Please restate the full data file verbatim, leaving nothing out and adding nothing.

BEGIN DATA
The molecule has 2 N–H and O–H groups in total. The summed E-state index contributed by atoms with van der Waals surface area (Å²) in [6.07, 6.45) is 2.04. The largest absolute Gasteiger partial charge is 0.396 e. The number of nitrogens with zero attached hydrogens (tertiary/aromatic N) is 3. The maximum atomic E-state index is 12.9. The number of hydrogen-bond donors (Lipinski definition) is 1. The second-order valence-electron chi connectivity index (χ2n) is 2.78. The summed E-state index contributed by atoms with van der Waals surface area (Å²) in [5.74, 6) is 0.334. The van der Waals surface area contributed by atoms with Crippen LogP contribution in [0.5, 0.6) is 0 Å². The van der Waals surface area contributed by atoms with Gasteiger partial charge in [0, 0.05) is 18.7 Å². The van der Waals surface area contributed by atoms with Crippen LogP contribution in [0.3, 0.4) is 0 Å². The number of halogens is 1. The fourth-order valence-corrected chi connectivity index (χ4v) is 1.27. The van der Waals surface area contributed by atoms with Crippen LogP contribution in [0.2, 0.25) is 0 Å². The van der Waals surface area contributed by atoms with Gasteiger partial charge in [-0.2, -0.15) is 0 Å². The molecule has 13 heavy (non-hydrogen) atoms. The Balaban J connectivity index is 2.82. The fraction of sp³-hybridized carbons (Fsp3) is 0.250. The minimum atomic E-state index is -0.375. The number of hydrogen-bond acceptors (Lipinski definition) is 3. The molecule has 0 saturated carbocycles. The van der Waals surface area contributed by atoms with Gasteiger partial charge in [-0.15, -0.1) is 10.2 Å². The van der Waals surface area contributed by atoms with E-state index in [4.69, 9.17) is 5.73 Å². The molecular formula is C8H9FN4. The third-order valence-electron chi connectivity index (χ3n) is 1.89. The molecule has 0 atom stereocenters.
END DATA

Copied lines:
The molecule has 2 N–H and O–H groups in total. The summed E-state index contributed by atoms with van der Waals surface area (Å²) in [6.07, 6.45) is 2.04. The largest absolute Gasteiger partial charge is 0.396 e. The number of nitrogens with zero attached hydrogens (tertiary/aromatic N) is 3. The maximum atomic E-state index is 12.9. The number of hydrogen-bond donors (Lipinski definition) is 1. The second-order valence-electron chi connectivity index (χ2n) is 2.78. The summed E-state index contributed by atoms with van der Waals surface area (Å²) in [5.74, 6) is 0.334. The van der Waals surface area contributed by atoms with Crippen LogP contribution in [0.5, 0.6) is 0 Å². The van der Waals surface area contributed by atoms with Gasteiger partial charge in [0, 0.05) is 18.7 Å². The van der Waals surface area contributed by atoms with Crippen LogP contribution in [0.3, 0.4) is 0 Å². The number of halogens is 1. The fourth-order valence-corrected chi connectivity index (χ4v) is 1.27. The van der Waals surface area contributed by atoms with Crippen LogP contribution in [0.2, 0.25) is 0 Å². The van der Waals surface area contributed by atoms with Gasteiger partial charge in [-0.2, -0.15) is 0 Å². The molecule has 13 heavy (non-hydrogen) atoms. The Balaban J connectivity index is 2.82. The fraction of sp³-hybridized carbons (Fsp3) is 0.250. The minimum atomic E-state index is -0.375. The number of hydrogen-bond acceptors (Lipinski definition) is 3. The molecule has 0 saturated carbocycles. The van der Waals surface area contributed by atoms with Gasteiger partial charge in [-0.15, -0.1) is 10.2 Å². The van der Waals surface area contributed by atoms with E-state index in [4.69, 9.17) is 5.73 Å². The molecular formula is C8H9FN4. The third-order valence-electron chi connectivity index (χ3n) is 1.89. The molecule has 0 atom stereocenters.